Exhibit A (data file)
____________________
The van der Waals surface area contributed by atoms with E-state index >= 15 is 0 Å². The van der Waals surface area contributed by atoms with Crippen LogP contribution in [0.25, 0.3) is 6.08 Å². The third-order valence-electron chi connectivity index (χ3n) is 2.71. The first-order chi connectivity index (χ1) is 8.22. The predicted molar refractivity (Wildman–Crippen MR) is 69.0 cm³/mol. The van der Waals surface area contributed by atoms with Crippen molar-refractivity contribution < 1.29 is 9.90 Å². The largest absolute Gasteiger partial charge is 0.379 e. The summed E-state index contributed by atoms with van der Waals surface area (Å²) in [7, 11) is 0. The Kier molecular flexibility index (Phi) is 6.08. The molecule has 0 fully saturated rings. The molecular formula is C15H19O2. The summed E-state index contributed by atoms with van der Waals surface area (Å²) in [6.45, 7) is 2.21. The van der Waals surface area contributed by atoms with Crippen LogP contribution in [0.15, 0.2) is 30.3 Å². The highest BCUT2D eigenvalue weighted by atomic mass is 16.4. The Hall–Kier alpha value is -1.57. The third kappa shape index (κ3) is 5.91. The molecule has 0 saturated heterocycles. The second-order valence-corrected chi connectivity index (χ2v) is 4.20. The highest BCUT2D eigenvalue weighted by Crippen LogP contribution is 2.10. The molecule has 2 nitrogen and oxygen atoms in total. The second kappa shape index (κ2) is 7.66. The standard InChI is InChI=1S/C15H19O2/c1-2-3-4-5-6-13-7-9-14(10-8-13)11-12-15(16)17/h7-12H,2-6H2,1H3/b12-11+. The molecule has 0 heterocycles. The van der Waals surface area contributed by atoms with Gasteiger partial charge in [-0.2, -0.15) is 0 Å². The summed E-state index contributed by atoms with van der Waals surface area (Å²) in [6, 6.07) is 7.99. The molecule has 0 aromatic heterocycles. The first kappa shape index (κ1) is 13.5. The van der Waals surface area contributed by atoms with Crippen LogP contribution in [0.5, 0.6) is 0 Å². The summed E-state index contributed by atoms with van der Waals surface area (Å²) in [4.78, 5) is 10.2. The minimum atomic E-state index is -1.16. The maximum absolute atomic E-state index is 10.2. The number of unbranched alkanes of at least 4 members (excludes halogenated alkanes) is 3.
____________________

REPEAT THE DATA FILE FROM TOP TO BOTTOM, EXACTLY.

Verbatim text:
The van der Waals surface area contributed by atoms with E-state index >= 15 is 0 Å². The van der Waals surface area contributed by atoms with Crippen LogP contribution in [0.25, 0.3) is 6.08 Å². The third-order valence-electron chi connectivity index (χ3n) is 2.71. The first-order chi connectivity index (χ1) is 8.22. The predicted molar refractivity (Wildman–Crippen MR) is 69.0 cm³/mol. The van der Waals surface area contributed by atoms with Crippen molar-refractivity contribution < 1.29 is 9.90 Å². The largest absolute Gasteiger partial charge is 0.379 e. The summed E-state index contributed by atoms with van der Waals surface area (Å²) in [7, 11) is 0. The Kier molecular flexibility index (Phi) is 6.08. The molecule has 0 fully saturated rings. The molecular formula is C15H19O2. The summed E-state index contributed by atoms with van der Waals surface area (Å²) in [6.45, 7) is 2.21. The van der Waals surface area contributed by atoms with Crippen LogP contribution in [0.15, 0.2) is 30.3 Å². The highest BCUT2D eigenvalue weighted by atomic mass is 16.4. The Hall–Kier alpha value is -1.57. The third kappa shape index (κ3) is 5.91. The molecule has 0 saturated heterocycles. The second-order valence-corrected chi connectivity index (χ2v) is 4.20. The highest BCUT2D eigenvalue weighted by Crippen LogP contribution is 2.10. The molecule has 2 nitrogen and oxygen atoms in total. The second kappa shape index (κ2) is 7.66. The standard InChI is InChI=1S/C15H19O2/c1-2-3-4-5-6-13-7-9-14(10-8-13)11-12-15(16)17/h7-12H,2-6H2,1H3/b12-11+. The molecule has 0 heterocycles. The van der Waals surface area contributed by atoms with Gasteiger partial charge in [-0.2, -0.15) is 0 Å². The summed E-state index contributed by atoms with van der Waals surface area (Å²) in [6, 6.07) is 7.99. The molecule has 0 aromatic heterocycles. The first kappa shape index (κ1) is 13.5. The van der Waals surface area contributed by atoms with Crippen LogP contribution in [0.5, 0.6) is 0 Å². The summed E-state index contributed by atoms with van der Waals surface area (Å²) in [4.78, 5) is 10.2. The minimum atomic E-state index is -1.16. The maximum absolute atomic E-state index is 10.2. The number of unbranched alkanes of at least 4 members (excludes halogenated alkanes) is 3.